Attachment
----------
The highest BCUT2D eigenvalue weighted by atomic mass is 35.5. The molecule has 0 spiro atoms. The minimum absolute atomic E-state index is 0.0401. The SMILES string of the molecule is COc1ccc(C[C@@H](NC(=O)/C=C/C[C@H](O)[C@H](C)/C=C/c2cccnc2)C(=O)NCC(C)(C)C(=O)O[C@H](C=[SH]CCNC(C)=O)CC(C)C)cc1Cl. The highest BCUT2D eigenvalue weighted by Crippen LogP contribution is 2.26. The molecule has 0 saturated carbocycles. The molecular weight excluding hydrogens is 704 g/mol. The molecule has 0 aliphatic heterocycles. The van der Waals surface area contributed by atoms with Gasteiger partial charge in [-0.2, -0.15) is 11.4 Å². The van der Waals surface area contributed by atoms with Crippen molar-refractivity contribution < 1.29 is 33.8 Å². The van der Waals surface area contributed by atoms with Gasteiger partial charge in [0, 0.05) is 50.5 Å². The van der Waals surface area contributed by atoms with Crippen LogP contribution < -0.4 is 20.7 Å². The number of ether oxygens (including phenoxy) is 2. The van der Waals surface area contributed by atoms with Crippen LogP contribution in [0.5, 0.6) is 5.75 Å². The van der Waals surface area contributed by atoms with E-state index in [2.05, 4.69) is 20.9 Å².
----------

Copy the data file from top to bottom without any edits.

The highest BCUT2D eigenvalue weighted by atomic mass is 35.5. The molecule has 0 spiro atoms. The minimum absolute atomic E-state index is 0.0401. The SMILES string of the molecule is COc1ccc(C[C@@H](NC(=O)/C=C/C[C@H](O)[C@H](C)/C=C/c2cccnc2)C(=O)NCC(C)(C)C(=O)O[C@H](C=[SH]CCNC(C)=O)CC(C)C)cc1Cl. The highest BCUT2D eigenvalue weighted by Crippen LogP contribution is 2.26. The molecule has 0 saturated carbocycles. The molecular weight excluding hydrogens is 704 g/mol. The molecule has 0 aliphatic heterocycles. The van der Waals surface area contributed by atoms with Gasteiger partial charge in [-0.2, -0.15) is 11.4 Å². The van der Waals surface area contributed by atoms with Crippen molar-refractivity contribution < 1.29 is 33.8 Å². The van der Waals surface area contributed by atoms with Gasteiger partial charge in [0, 0.05) is 50.5 Å². The van der Waals surface area contributed by atoms with Crippen LogP contribution < -0.4 is 20.7 Å². The number of ether oxygens (including phenoxy) is 2. The van der Waals surface area contributed by atoms with Crippen LogP contribution in [0.5, 0.6) is 5.75 Å². The van der Waals surface area contributed by atoms with E-state index in [2.05, 4.69) is 20.9 Å².